In the past Bi-Weekly harp bits we have spoken a lot about French Harp makers and the importance of France in the development of the instrument. It is certainly true that without the influence of Marie Antoinette and the harpists/harp makers of the harp would likely never have risen from it’s humble beginnings. Camac harps has always worked to honor that tradition of innovation. They are a company that is always working to make their product better, lighter, more durable, and more accessible.
The Camac Harp company is know for their great instruments; from the Big Blue, to their collaboration with jazz harpist Edmar Castaneda to create the Llanera, a South American style harp; but for the companies first 13 years of existence they produced only lever harps (1972-1985). The demand for pedal harps grew in the 1980’s and Camac founder Joël Garnier saw an opportunity not only to begin to build pedal harps, but to improve upon it’s functionality through the inclusion of newly available technology.
The Camac “Memory Harp” (1985) was a pedal harp connected to a computer and outfitted with a hydraulic mechanism to control the pedals. This computer allowed for all of the pedal changed in a given piece to be programmed in allowing for the harpist to concern themselves with only the notes on the page and allow the computer to execute the pedal movements.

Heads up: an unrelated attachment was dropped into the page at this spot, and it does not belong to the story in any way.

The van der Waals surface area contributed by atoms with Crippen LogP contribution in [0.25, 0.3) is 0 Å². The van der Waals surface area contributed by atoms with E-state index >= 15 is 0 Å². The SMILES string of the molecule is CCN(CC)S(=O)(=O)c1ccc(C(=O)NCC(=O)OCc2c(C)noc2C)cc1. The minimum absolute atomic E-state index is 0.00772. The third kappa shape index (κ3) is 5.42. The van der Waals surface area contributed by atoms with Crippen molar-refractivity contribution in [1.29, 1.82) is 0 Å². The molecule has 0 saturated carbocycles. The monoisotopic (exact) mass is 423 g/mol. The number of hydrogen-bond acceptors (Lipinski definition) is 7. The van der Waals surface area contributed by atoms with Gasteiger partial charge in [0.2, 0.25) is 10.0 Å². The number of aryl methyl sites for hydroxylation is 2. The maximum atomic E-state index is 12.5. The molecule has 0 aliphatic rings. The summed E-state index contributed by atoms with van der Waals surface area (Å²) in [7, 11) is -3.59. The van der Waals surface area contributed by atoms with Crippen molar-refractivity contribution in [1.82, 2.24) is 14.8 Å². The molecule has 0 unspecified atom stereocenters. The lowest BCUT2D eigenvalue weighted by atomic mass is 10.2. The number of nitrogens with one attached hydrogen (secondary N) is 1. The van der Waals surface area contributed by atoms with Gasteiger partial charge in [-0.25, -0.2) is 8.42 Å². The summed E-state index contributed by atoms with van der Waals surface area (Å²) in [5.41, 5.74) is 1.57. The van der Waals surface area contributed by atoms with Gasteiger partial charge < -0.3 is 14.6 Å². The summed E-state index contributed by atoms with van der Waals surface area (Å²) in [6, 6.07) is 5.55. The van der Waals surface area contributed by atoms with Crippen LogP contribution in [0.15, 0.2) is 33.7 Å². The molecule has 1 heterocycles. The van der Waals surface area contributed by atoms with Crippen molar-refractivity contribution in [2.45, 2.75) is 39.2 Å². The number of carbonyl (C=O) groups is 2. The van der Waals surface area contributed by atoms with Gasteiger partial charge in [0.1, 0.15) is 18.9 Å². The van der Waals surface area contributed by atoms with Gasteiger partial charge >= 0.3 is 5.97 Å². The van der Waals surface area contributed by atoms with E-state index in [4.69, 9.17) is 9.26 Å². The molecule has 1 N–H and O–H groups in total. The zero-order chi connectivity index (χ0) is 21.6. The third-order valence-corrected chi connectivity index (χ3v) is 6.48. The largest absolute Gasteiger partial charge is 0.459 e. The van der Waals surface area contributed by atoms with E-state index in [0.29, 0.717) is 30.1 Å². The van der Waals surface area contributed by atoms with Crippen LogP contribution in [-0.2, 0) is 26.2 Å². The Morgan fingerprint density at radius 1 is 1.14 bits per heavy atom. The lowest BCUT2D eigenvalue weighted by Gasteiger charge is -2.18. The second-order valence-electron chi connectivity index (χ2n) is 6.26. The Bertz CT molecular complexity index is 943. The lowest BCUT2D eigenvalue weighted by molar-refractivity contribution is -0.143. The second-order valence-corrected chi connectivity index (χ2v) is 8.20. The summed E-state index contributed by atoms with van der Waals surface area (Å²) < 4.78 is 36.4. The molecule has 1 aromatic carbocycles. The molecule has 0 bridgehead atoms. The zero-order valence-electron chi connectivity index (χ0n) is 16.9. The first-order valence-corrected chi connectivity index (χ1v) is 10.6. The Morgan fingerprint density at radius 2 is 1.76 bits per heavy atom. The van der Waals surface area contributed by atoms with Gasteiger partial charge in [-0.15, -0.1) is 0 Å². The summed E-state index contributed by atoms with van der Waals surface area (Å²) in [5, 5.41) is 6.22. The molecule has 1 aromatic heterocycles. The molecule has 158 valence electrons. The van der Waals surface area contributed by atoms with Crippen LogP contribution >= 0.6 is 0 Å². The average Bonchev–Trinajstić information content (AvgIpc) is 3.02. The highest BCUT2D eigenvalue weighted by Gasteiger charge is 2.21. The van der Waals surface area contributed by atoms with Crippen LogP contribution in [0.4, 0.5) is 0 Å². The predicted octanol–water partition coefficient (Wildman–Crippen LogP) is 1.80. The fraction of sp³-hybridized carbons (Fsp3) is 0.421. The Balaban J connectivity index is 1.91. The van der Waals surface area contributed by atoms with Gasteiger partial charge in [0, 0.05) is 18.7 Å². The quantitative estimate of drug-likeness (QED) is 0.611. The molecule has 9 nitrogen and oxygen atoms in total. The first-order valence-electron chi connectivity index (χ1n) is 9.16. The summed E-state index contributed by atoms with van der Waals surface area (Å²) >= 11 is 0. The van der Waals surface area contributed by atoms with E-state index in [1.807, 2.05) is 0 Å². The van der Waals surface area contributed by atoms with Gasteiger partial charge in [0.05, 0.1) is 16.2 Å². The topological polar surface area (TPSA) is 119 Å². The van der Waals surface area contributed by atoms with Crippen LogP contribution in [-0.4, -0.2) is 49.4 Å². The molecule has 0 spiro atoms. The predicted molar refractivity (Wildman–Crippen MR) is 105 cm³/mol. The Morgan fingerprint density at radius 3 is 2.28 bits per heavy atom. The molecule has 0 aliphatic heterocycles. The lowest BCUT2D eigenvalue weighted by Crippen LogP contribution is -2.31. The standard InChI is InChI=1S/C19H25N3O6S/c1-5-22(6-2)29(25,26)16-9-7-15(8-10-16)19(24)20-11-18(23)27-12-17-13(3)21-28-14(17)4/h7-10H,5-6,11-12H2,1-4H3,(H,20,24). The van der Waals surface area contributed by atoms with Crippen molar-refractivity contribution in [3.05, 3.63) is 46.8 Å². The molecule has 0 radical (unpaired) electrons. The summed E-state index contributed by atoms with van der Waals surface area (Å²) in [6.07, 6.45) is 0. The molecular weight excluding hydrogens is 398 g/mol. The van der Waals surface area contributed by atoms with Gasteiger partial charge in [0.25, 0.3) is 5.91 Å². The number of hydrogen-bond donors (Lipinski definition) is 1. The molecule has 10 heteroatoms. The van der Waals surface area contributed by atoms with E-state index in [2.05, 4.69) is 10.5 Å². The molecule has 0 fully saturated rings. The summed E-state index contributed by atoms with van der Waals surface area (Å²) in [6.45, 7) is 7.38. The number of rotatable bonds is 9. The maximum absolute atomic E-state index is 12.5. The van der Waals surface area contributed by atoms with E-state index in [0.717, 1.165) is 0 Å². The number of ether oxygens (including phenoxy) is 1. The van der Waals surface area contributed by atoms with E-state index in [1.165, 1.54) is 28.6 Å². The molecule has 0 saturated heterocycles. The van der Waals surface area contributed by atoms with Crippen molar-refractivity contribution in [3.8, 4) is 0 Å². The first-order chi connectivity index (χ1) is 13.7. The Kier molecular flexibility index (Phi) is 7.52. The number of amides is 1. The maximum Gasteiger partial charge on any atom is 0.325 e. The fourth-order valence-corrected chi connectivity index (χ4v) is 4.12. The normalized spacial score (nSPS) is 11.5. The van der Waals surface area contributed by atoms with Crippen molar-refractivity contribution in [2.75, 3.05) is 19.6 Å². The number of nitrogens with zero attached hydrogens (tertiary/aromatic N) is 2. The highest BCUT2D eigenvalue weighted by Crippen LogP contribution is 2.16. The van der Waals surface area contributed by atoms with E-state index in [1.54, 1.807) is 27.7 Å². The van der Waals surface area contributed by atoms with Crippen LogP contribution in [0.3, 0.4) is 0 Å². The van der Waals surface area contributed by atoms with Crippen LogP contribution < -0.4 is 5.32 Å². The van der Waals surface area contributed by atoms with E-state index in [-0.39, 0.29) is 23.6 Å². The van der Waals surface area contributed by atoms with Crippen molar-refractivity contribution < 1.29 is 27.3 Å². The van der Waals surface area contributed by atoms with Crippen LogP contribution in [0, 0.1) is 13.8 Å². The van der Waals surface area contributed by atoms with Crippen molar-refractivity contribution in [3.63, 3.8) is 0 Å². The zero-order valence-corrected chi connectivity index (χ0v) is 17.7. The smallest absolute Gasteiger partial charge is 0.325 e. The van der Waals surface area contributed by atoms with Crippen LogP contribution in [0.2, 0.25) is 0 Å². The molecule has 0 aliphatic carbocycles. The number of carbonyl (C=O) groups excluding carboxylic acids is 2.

A prototype, which cost millions of francs to complete, was presented at the 1985 World Harp Congress in Jerusalem where it was received enthusiastically by the harp community. Because of the cost of production, added weight due to the on-board technology, and unreliability caused this instrument to be lost in the archives of harps alongside the swell pedal harps, Pleyel chromatic harps, and single action harps.
Presented in Jerusalem at the 1985 World Harp Congress, the prototype, its budget run into millions of francs, was a sensation. But after all is said and done, it proved commercially unworkable. If it displayed undeniable technical prowess, it was nevertheless insufficiently reliable, and the cost of its manufacture was exorbitant. The technology on board also made the base of the instrument considerably heavier, harder to transport, and to use.
The prototype of this instrument was donated to the Musée de la Musique in Paris by the Camac Harp company where it is displayed in the “Instruments of the 20th Century” exhibit.
Can you imagine?
Never having to worry about pedal changes again? Simply program them in and let the computer do the work!! I suppose I wouldn’t appreciate another 20-40 pounds added onto my instrument… sigh… but just imagine it!!
Have you ever seen this harp in person?? Comment below and check back in 2 weeks for more #harphistory!